Gainesville, Florida — The same group that attacked the City of Ocala and wanted the words “God be with Us” removed from the city seal, has now launched an attack on the University of Florida.
The Freedom from Religion Foundation said that UF has a bible verse carved into an archway of one of its building and it must be removed.
The group said a student at the school was offended by it and sent them a picture. The identity of the student is not being released to the media for fear of retaliation from other students.
UF’s Heavener Hall building has a bible verse on an archway that reads, “He has shown you, O man, what is good. And what does the Lord require of you? To act justly and to love mercy and to walk humbly with your god. Micah 6:8.”
On Monday, FFRF said they filed a complaint with university president W. Kent Fuchs.
FFRF says it is the nation’s largest association of nonbelievers, and serves as a state church watchdog with more than 22,000 members nationwide, including more than 1,000 in Florida.
A number of atheist websites have also joined in on the attack.
“The First Amendment prohibits the University from lending its voice to sectarian religious speech,” FFRF wrote on its website. “When a school chooses to display an excerpt from a religious text, it signals to students who hold differing beliefs that they are outsiders, that they are excluded from the campus community.”
“This inscription violates the Establishment Clause of the First Amendment and cannot remain on university property,” wrote FFRF Staff Attorney Andrew Seidel.
Seidel also said that the choice of verse was “in poor taste.” Chapter 6 of Micah is “a scathing indictment of the tribe of Israel,” said Seidel, in which “God declares that neither animal sacrifice nor human sacrifice will appease him, promises Israel to ‘make you ill and destroy you,’ and swears to kill infants: ‘what you bring to birth I will give to the sword.’ ”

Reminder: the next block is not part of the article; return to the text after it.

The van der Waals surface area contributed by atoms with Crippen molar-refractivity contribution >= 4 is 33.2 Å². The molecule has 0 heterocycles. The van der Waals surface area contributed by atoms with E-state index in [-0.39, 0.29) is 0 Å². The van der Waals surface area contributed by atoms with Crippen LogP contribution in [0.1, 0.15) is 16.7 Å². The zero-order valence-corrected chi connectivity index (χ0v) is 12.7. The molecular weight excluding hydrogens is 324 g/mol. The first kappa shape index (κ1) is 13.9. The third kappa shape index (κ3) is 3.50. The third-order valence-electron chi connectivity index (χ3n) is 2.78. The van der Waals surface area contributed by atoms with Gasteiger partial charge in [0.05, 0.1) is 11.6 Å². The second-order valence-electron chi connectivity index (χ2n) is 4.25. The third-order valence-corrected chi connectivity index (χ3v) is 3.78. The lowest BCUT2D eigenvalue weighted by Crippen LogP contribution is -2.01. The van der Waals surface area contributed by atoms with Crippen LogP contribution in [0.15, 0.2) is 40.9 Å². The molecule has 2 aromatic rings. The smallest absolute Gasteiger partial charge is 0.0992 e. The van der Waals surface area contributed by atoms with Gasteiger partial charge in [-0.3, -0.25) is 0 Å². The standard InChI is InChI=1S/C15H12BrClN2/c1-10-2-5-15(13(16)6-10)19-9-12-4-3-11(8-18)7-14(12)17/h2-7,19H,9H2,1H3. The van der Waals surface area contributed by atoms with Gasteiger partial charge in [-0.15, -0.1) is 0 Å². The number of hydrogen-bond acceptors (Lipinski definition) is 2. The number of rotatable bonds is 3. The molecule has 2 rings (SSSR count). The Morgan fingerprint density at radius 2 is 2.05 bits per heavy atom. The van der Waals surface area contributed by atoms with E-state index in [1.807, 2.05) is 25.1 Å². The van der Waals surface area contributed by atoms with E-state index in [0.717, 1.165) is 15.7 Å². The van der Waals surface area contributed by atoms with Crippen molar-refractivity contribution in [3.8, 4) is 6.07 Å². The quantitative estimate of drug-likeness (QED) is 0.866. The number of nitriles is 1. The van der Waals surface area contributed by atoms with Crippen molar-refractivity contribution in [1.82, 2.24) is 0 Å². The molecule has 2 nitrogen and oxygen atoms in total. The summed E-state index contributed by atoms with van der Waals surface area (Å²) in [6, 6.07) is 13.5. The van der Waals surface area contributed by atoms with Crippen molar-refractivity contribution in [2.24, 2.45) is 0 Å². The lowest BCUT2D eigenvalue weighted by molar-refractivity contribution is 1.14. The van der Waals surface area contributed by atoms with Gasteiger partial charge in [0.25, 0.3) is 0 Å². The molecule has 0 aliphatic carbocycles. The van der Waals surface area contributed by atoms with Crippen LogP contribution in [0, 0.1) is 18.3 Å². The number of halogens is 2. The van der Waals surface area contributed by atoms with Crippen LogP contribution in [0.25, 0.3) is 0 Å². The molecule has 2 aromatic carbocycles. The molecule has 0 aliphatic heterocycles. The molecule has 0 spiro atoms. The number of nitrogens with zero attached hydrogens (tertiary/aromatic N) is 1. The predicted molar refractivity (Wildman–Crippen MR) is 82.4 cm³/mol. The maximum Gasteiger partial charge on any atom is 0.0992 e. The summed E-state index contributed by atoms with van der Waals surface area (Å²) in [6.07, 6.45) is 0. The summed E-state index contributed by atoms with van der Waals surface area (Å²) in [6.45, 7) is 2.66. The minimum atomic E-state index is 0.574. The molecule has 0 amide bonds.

Seidel went on to say the passage directly preceding the inscription, Micah 6:7, “contemplates killing one’s own child to obtain absolution,” charges FFRF, quoting the verse: “Shall I offer my firstborn for my transgression, the fruit of my body for the sin of my soul?”
“While the University of Florida most certainly does not endorse child sacrifice or genocide, chapter 6 of Micah does. If adhering to the Constitution is not reason enough to remove the quote, perhaps a desire to condemn genocide is,” concluded Seidel.
Heavener Hall is named after a local business leader who made a generous contribution toward its construction.
Hemant Mehta from Patheos.com, a group that refers to itself as “friendly atheist” wrote, “Why anyone thinks that belongs on the property of a public university, I don’t know. Walking humbly with God certainly won’t improve your prospects in the business world.”
FFRF said the only solution is to remove the bible verse.
Ocala Mayor Kent Guinn and the City Council did not back down to the group, and kept the city seal intact.